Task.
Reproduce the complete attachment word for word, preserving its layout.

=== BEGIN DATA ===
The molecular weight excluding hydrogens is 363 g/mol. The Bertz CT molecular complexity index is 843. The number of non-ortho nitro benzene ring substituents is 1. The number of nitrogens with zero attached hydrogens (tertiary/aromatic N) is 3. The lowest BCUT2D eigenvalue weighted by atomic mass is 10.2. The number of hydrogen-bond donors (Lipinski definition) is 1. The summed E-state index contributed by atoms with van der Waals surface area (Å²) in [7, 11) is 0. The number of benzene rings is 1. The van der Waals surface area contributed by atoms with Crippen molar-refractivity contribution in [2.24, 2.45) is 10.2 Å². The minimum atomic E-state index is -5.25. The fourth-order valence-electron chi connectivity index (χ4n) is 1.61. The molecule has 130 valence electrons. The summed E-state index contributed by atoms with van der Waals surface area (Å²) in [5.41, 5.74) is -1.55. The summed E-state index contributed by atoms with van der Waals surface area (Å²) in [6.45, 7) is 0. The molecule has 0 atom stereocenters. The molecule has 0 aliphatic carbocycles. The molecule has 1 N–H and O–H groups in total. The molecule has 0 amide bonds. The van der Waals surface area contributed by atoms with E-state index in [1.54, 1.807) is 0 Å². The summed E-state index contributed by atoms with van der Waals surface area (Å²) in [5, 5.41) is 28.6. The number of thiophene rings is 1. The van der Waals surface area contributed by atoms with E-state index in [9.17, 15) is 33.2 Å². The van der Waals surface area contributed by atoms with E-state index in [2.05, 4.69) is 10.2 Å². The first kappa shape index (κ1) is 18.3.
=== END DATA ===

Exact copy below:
The molecular weight excluding hydrogens is 363 g/mol. The Bertz CT molecular complexity index is 843. The number of non-ortho nitro benzene ring substituents is 1. The number of nitrogens with zero attached hydrogens (tertiary/aromatic N) is 3. The lowest BCUT2D eigenvalue weighted by atomic mass is 10.2. The number of hydrogen-bond donors (Lipinski definition) is 1. The summed E-state index contributed by atoms with van der Waals surface area (Å²) in [7, 11) is 0. The number of benzene rings is 1. The van der Waals surface area contributed by atoms with Crippen molar-refractivity contribution in [2.24, 2.45) is 10.2 Å². The minimum atomic E-state index is -5.25. The fourth-order valence-electron chi connectivity index (χ4n) is 1.61. The molecule has 130 valence electrons. The summed E-state index contributed by atoms with van der Waals surface area (Å²) in [5.41, 5.74) is -1.55. The summed E-state index contributed by atoms with van der Waals surface area (Å²) in [6.45, 7) is 0. The molecule has 0 atom stereocenters. The molecule has 0 aliphatic carbocycles. The molecule has 1 N–H and O–H groups in total. The molecule has 0 amide bonds. The van der Waals surface area contributed by atoms with E-state index in [1.54, 1.807) is 0 Å². The summed E-state index contributed by atoms with van der Waals surface area (Å²) in [5, 5.41) is 28.6. The number of thiophene rings is 1. The van der Waals surface area contributed by atoms with E-state index in [9.17, 15) is 33.2 Å². The van der Waals surface area contributed by atoms with E-state index in [2.05, 4.69) is 10.2 Å². The first kappa shape index (κ1) is 18.3.